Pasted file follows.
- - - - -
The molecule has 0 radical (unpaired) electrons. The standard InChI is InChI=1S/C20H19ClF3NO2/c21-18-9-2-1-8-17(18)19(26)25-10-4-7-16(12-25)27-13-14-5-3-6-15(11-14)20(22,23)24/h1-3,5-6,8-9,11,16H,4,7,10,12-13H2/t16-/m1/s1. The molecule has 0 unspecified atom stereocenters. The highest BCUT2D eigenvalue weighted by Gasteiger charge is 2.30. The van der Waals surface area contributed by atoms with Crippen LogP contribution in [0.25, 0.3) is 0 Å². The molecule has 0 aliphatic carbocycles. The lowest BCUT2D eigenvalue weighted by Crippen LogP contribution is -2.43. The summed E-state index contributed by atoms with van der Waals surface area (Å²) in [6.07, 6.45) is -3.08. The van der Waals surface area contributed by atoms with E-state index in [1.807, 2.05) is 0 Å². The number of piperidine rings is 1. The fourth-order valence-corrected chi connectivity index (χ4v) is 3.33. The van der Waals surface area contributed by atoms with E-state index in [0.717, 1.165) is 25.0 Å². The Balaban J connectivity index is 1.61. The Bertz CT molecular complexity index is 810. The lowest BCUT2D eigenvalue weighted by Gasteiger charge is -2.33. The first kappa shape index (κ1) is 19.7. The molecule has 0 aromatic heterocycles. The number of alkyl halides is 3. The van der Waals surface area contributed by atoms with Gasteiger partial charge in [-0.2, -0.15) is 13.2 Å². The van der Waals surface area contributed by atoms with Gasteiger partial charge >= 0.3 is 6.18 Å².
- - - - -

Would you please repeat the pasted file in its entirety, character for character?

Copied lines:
The molecule has 0 radical (unpaired) electrons. The standard InChI is InChI=1S/C20H19ClF3NO2/c21-18-9-2-1-8-17(18)19(26)25-10-4-7-16(12-25)27-13-14-5-3-6-15(11-14)20(22,23)24/h1-3,5-6,8-9,11,16H,4,7,10,12-13H2/t16-/m1/s1. The molecule has 0 unspecified atom stereocenters. The highest BCUT2D eigenvalue weighted by Gasteiger charge is 2.30. The van der Waals surface area contributed by atoms with Crippen LogP contribution in [0.25, 0.3) is 0 Å². The molecule has 0 aliphatic carbocycles. The lowest BCUT2D eigenvalue weighted by Crippen LogP contribution is -2.43. The summed E-state index contributed by atoms with van der Waals surface area (Å²) in [6.07, 6.45) is -3.08. The van der Waals surface area contributed by atoms with E-state index in [1.807, 2.05) is 0 Å². The number of piperidine rings is 1. The fourth-order valence-corrected chi connectivity index (χ4v) is 3.33. The van der Waals surface area contributed by atoms with E-state index in [0.717, 1.165) is 25.0 Å². The Balaban J connectivity index is 1.61. The Bertz CT molecular complexity index is 810. The lowest BCUT2D eigenvalue weighted by Gasteiger charge is -2.33. The first kappa shape index (κ1) is 19.7. The molecule has 0 aromatic heterocycles. The number of alkyl halides is 3. The van der Waals surface area contributed by atoms with Gasteiger partial charge in [-0.2, -0.15) is 13.2 Å². The van der Waals surface area contributed by atoms with Gasteiger partial charge >= 0.3 is 6.18 Å².